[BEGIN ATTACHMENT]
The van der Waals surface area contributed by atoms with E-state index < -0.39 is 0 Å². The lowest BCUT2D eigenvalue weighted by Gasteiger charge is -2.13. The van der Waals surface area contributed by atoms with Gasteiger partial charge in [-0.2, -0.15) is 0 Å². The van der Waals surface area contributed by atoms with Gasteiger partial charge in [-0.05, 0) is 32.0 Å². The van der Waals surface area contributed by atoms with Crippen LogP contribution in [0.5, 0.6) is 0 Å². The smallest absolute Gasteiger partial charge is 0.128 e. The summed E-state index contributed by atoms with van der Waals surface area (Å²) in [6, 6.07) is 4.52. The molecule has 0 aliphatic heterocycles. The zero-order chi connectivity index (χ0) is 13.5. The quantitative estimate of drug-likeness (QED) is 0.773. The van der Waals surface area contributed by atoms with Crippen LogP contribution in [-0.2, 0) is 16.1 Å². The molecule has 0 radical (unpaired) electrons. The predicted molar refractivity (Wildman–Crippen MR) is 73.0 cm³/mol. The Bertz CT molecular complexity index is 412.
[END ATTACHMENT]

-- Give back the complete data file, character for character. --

The van der Waals surface area contributed by atoms with E-state index < -0.39 is 0 Å². The lowest BCUT2D eigenvalue weighted by Gasteiger charge is -2.13. The van der Waals surface area contributed by atoms with Gasteiger partial charge in [-0.2, -0.15) is 0 Å². The van der Waals surface area contributed by atoms with Gasteiger partial charge in [-0.05, 0) is 32.0 Å². The van der Waals surface area contributed by atoms with Crippen LogP contribution in [0.5, 0.6) is 0 Å². The smallest absolute Gasteiger partial charge is 0.128 e. The summed E-state index contributed by atoms with van der Waals surface area (Å²) in [6, 6.07) is 4.52. The molecule has 0 aliphatic heterocycles. The zero-order chi connectivity index (χ0) is 13.5. The quantitative estimate of drug-likeness (QED) is 0.773. The van der Waals surface area contributed by atoms with Crippen LogP contribution in [-0.2, 0) is 16.1 Å². The molecule has 0 radical (unpaired) electrons. The predicted molar refractivity (Wildman–Crippen MR) is 73.0 cm³/mol. The Bertz CT molecular complexity index is 412.